"Following this case law, it would be important to understand the expectation of privacy that the employee may have," she said, adding that the decision could lead to more-stringent workplace policies about private use of company devices.

Philip Gordon, a Denver-based attorney and privacy practice co-chair at Littler, said the court's decision suggests that employers that prohibit employees from using corporate electronic resources for personal purposes and that notify employees of that prohibition can justify disciplinary action based on evidence obtained through monitoring that a worker violated the ban.

Almudena Álvarez, an attorney with Álvarez Lentner in Madrid, said the evidence the company collected would have been admissible in court if the firm had implemented an information and communication technology protocol.

Rather than invalidating the termination and ordering the employee reinstated, the Andalusia court sent the case back to the trial court to rule on the dismissal without considering the improperly obtained computer evidence, she noted.

If the company presented additional evidence supporting the employee's alleged breach, she added, the trial court may dismiss the employee's complaint and "confirm the fairness of the termination regardless of the obtaining of evidence in a clear violation of the right to privacy."

Because other court decisions have voided dismissals that involved similar privacy violations, Álvarez expects that Spain's Supreme Court eventually will need to clarify whether improperly obtained evidence will automatically nullify a termination or whether courts will simply be able to ignore the wrongly acquired evidence.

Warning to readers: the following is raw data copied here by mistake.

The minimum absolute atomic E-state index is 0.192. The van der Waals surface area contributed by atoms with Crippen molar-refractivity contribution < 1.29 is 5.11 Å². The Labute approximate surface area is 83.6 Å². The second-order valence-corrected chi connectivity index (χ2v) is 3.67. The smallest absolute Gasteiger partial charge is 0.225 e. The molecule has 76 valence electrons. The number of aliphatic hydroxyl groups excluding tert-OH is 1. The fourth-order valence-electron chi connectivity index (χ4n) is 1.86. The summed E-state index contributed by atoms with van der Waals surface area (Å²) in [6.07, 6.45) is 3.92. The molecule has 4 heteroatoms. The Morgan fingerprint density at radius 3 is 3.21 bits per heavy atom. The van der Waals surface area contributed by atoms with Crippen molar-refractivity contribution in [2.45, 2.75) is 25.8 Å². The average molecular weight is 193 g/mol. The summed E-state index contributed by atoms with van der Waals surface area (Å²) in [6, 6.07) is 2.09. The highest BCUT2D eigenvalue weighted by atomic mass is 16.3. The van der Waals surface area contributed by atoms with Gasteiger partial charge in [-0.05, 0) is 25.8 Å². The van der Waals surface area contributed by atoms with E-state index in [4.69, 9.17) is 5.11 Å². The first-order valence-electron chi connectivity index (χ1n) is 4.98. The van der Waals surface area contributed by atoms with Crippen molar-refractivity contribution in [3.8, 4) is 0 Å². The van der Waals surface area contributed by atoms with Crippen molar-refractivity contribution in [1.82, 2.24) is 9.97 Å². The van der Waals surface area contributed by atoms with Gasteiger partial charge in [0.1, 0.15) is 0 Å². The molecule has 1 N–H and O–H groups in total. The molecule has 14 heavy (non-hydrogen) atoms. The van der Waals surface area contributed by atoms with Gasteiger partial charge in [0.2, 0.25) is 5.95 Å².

Workers' Right to Privacy vs. Employers' Monitoring Rights

Spain's new data protection law, enacted in 2018, didn't apply in the Andalusia court case. Nonetheless, the court's ruling appears to rely on principles contained in that law and in European Court of Human Rights (ECHR) case law and the European Union's General Data Protection Regulation (GDPR), which aims to protect Europeans' personal data.

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The new Spanish data protection law "guarantees the right to privacy of employees when using work devices put at their disposal by the employer," Flórez said. She noted that the legislation embraces standards previously set in case law. "It also guarantees the possibility for the employer to access those digital devices provided to employees with a view to monitoring compliance with employment obligations and to ensuring the integrity of the relevant devices."

The employer must have clearly informed workers about the permitted use of those devices and the possibility of the employer accessing them to monitor compliance. "Finally, this monitoring must be proportionate—that is, it cannot be done without justification," she said.

These principles arise from ECHR case law and the GDPR, and the Andalusia high court decision confirms those precepts, Flórez said. The ruling refers to a 2017 ECHR decision supporting employees' privacy right and the need for employers to warn workers of the type of monitoring they may perform.

Dinah Wisenberg Brin is a freelance writer and journalist based in Philadelphia.